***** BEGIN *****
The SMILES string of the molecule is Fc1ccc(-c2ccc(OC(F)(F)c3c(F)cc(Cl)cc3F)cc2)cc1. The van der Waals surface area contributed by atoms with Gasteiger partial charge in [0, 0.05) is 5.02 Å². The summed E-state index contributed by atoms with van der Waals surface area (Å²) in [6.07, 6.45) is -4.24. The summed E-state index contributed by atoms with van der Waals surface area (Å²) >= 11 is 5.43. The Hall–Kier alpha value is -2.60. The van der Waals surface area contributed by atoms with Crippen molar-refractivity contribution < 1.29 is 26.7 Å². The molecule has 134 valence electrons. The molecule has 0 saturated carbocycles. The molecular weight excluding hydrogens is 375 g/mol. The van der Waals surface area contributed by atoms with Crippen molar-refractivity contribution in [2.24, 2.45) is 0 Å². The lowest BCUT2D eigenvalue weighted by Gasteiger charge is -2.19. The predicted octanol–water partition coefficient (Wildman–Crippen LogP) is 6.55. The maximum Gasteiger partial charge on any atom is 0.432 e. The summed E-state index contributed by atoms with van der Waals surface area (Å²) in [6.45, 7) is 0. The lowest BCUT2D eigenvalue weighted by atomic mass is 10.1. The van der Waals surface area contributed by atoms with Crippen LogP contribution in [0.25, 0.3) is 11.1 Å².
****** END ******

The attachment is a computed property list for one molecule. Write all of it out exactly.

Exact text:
The SMILES string of the molecule is Fc1ccc(-c2ccc(OC(F)(F)c3c(F)cc(Cl)cc3F)cc2)cc1. The van der Waals surface area contributed by atoms with Gasteiger partial charge in [0, 0.05) is 5.02 Å². The summed E-state index contributed by atoms with van der Waals surface area (Å²) in [6.07, 6.45) is -4.24. The summed E-state index contributed by atoms with van der Waals surface area (Å²) >= 11 is 5.43. The Hall–Kier alpha value is -2.60. The van der Waals surface area contributed by atoms with Crippen molar-refractivity contribution < 1.29 is 26.7 Å². The molecule has 134 valence electrons. The molecule has 0 saturated carbocycles. The molecular weight excluding hydrogens is 375 g/mol. The van der Waals surface area contributed by atoms with Crippen molar-refractivity contribution in [2.24, 2.45) is 0 Å². The lowest BCUT2D eigenvalue weighted by Gasteiger charge is -2.19. The predicted octanol–water partition coefficient (Wildman–Crippen LogP) is 6.55. The maximum Gasteiger partial charge on any atom is 0.432 e. The summed E-state index contributed by atoms with van der Waals surface area (Å²) in [6.45, 7) is 0. The lowest BCUT2D eigenvalue weighted by atomic mass is 10.1. The van der Waals surface area contributed by atoms with Crippen LogP contribution in [0.25, 0.3) is 11.1 Å².